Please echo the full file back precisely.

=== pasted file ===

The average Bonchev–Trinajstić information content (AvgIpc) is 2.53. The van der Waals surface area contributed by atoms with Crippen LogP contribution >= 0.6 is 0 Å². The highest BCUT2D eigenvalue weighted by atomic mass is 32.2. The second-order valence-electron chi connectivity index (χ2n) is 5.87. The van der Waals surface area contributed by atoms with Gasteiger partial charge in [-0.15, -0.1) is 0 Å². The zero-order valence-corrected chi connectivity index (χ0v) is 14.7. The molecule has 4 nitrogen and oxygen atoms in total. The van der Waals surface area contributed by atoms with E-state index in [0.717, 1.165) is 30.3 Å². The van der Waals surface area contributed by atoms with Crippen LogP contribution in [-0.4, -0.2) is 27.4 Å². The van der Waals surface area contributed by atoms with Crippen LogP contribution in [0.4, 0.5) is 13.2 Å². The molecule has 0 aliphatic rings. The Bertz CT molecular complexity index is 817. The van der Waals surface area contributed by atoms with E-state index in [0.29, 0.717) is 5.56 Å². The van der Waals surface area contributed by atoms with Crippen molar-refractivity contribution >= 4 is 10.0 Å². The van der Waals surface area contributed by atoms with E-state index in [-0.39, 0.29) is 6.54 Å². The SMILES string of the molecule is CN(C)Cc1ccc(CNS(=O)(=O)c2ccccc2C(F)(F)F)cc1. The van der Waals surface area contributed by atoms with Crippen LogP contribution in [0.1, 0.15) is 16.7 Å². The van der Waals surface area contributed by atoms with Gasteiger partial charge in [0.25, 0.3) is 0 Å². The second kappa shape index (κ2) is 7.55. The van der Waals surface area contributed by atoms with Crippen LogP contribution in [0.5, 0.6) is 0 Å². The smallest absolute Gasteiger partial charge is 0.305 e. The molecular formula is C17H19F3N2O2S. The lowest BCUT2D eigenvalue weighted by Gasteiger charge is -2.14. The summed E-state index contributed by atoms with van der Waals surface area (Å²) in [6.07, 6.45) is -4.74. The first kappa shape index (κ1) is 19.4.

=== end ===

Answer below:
The average Bonchev–Trinajstić information content (AvgIpc) is 2.53. The van der Waals surface area contributed by atoms with Crippen LogP contribution >= 0.6 is 0 Å². The highest BCUT2D eigenvalue weighted by atomic mass is 32.2. The second-order valence-electron chi connectivity index (χ2n) is 5.87. The van der Waals surface area contributed by atoms with Gasteiger partial charge in [-0.15, -0.1) is 0 Å². The zero-order valence-corrected chi connectivity index (χ0v) is 14.7. The molecule has 4 nitrogen and oxygen atoms in total. The van der Waals surface area contributed by atoms with E-state index in [0.717, 1.165) is 30.3 Å². The van der Waals surface area contributed by atoms with Crippen LogP contribution in [-0.4, -0.2) is 27.4 Å². The van der Waals surface area contributed by atoms with Crippen LogP contribution in [0.4, 0.5) is 13.2 Å². The molecule has 0 aliphatic rings. The Bertz CT molecular complexity index is 817. The van der Waals surface area contributed by atoms with E-state index in [0.29, 0.717) is 5.56 Å². The van der Waals surface area contributed by atoms with Crippen molar-refractivity contribution >= 4 is 10.0 Å². The van der Waals surface area contributed by atoms with E-state index in [-0.39, 0.29) is 6.54 Å². The SMILES string of the molecule is CN(C)Cc1ccc(CNS(=O)(=O)c2ccccc2C(F)(F)F)cc1. The van der Waals surface area contributed by atoms with Crippen LogP contribution in [0.1, 0.15) is 16.7 Å². The van der Waals surface area contributed by atoms with Gasteiger partial charge in [0.25, 0.3) is 0 Å². The second kappa shape index (κ2) is 7.55. The van der Waals surface area contributed by atoms with Crippen LogP contribution in [0.5, 0.6) is 0 Å². The smallest absolute Gasteiger partial charge is 0.305 e. The molecular formula is C17H19F3N2O2S. The lowest BCUT2D eigenvalue weighted by Gasteiger charge is -2.14. The summed E-state index contributed by atoms with van der Waals surface area (Å²) in [6.07, 6.45) is -4.74. The first kappa shape index (κ1) is 19.4.